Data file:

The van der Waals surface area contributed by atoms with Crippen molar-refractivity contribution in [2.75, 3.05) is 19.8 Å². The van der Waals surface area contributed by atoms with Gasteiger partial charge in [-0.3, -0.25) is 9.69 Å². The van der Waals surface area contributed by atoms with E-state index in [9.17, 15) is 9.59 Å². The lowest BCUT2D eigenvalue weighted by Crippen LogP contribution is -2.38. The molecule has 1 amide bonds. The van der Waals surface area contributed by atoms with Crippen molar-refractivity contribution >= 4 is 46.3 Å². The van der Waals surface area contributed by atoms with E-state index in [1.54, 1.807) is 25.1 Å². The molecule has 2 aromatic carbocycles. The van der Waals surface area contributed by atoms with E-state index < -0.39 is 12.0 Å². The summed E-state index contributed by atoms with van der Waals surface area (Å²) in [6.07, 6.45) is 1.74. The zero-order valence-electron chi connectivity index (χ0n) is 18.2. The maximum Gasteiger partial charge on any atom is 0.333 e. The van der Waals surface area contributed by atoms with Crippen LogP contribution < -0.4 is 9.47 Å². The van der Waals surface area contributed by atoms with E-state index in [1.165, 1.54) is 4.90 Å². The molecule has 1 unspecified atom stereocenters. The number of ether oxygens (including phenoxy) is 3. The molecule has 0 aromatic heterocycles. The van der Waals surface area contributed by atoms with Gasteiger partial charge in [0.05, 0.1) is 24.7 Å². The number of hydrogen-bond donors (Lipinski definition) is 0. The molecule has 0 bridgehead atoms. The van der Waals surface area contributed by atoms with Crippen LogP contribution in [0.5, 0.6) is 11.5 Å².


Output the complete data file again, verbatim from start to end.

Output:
The van der Waals surface area contributed by atoms with Crippen molar-refractivity contribution in [2.75, 3.05) is 19.8 Å². The van der Waals surface area contributed by atoms with Gasteiger partial charge in [-0.3, -0.25) is 9.69 Å². The van der Waals surface area contributed by atoms with E-state index in [9.17, 15) is 9.59 Å². The lowest BCUT2D eigenvalue weighted by Crippen LogP contribution is -2.38. The molecule has 1 amide bonds. The van der Waals surface area contributed by atoms with Crippen molar-refractivity contribution >= 4 is 46.3 Å². The van der Waals surface area contributed by atoms with E-state index in [1.54, 1.807) is 25.1 Å². The molecule has 2 aromatic carbocycles. The van der Waals surface area contributed by atoms with E-state index < -0.39 is 12.0 Å². The summed E-state index contributed by atoms with van der Waals surface area (Å²) in [6.07, 6.45) is 1.74. The zero-order valence-electron chi connectivity index (χ0n) is 18.2. The maximum Gasteiger partial charge on any atom is 0.333 e. The van der Waals surface area contributed by atoms with Crippen LogP contribution < -0.4 is 9.47 Å². The van der Waals surface area contributed by atoms with E-state index in [1.165, 1.54) is 4.90 Å². The molecule has 1 unspecified atom stereocenters. The number of ether oxygens (including phenoxy) is 3. The molecule has 0 aromatic heterocycles. The van der Waals surface area contributed by atoms with Gasteiger partial charge in [0.05, 0.1) is 24.7 Å². The number of hydrogen-bond donors (Lipinski definition) is 0. The molecule has 0 bridgehead atoms. The van der Waals surface area contributed by atoms with Crippen LogP contribution in [0.5, 0.6) is 11.5 Å².